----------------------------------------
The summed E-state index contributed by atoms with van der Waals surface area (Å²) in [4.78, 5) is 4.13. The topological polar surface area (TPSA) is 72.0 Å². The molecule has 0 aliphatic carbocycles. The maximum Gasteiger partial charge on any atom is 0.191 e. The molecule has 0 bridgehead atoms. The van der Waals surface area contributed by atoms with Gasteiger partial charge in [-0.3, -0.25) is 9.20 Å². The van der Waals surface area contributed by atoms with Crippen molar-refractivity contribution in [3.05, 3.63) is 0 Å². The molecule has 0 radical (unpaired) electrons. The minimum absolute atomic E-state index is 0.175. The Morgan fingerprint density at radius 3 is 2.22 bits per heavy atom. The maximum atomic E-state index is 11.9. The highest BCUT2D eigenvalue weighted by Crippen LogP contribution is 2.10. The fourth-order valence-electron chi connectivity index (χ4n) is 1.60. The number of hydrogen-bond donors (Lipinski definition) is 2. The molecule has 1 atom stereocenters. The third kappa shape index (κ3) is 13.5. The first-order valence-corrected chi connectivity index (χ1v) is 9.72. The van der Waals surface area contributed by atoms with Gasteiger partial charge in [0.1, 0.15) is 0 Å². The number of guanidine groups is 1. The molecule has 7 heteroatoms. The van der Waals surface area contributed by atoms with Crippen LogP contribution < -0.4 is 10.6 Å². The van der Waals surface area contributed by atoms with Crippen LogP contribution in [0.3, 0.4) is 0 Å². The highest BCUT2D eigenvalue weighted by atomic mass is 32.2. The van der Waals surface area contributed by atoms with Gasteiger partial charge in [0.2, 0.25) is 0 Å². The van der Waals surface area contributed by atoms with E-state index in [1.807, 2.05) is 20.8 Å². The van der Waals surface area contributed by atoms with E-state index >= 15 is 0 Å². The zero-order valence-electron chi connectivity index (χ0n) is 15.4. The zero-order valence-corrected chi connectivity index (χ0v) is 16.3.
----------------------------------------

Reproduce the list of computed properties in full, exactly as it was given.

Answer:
The summed E-state index contributed by atoms with van der Waals surface area (Å²) in [4.78, 5) is 4.13. The topological polar surface area (TPSA) is 72.0 Å². The molecule has 0 aliphatic carbocycles. The maximum Gasteiger partial charge on any atom is 0.191 e. The molecule has 0 bridgehead atoms. The van der Waals surface area contributed by atoms with Gasteiger partial charge in [-0.3, -0.25) is 9.20 Å². The van der Waals surface area contributed by atoms with Crippen molar-refractivity contribution in [3.05, 3.63) is 0 Å². The molecule has 0 radical (unpaired) electrons. The minimum absolute atomic E-state index is 0.175. The Morgan fingerprint density at radius 3 is 2.22 bits per heavy atom. The maximum atomic E-state index is 11.9. The highest BCUT2D eigenvalue weighted by Crippen LogP contribution is 2.10. The fourth-order valence-electron chi connectivity index (χ4n) is 1.60. The number of hydrogen-bond donors (Lipinski definition) is 2. The molecule has 1 atom stereocenters. The third kappa shape index (κ3) is 13.5. The first-order valence-corrected chi connectivity index (χ1v) is 9.72. The van der Waals surface area contributed by atoms with Gasteiger partial charge in [0.1, 0.15) is 0 Å². The number of guanidine groups is 1. The molecule has 7 heteroatoms. The van der Waals surface area contributed by atoms with Crippen LogP contribution < -0.4 is 10.6 Å². The van der Waals surface area contributed by atoms with Crippen LogP contribution in [0.3, 0.4) is 0 Å². The highest BCUT2D eigenvalue weighted by atomic mass is 32.2. The van der Waals surface area contributed by atoms with Gasteiger partial charge in [0.2, 0.25) is 0 Å². The van der Waals surface area contributed by atoms with E-state index in [1.807, 2.05) is 20.8 Å². The van der Waals surface area contributed by atoms with E-state index >= 15 is 0 Å². The zero-order valence-electron chi connectivity index (χ0n) is 15.4. The zero-order valence-corrected chi connectivity index (χ0v) is 16.3.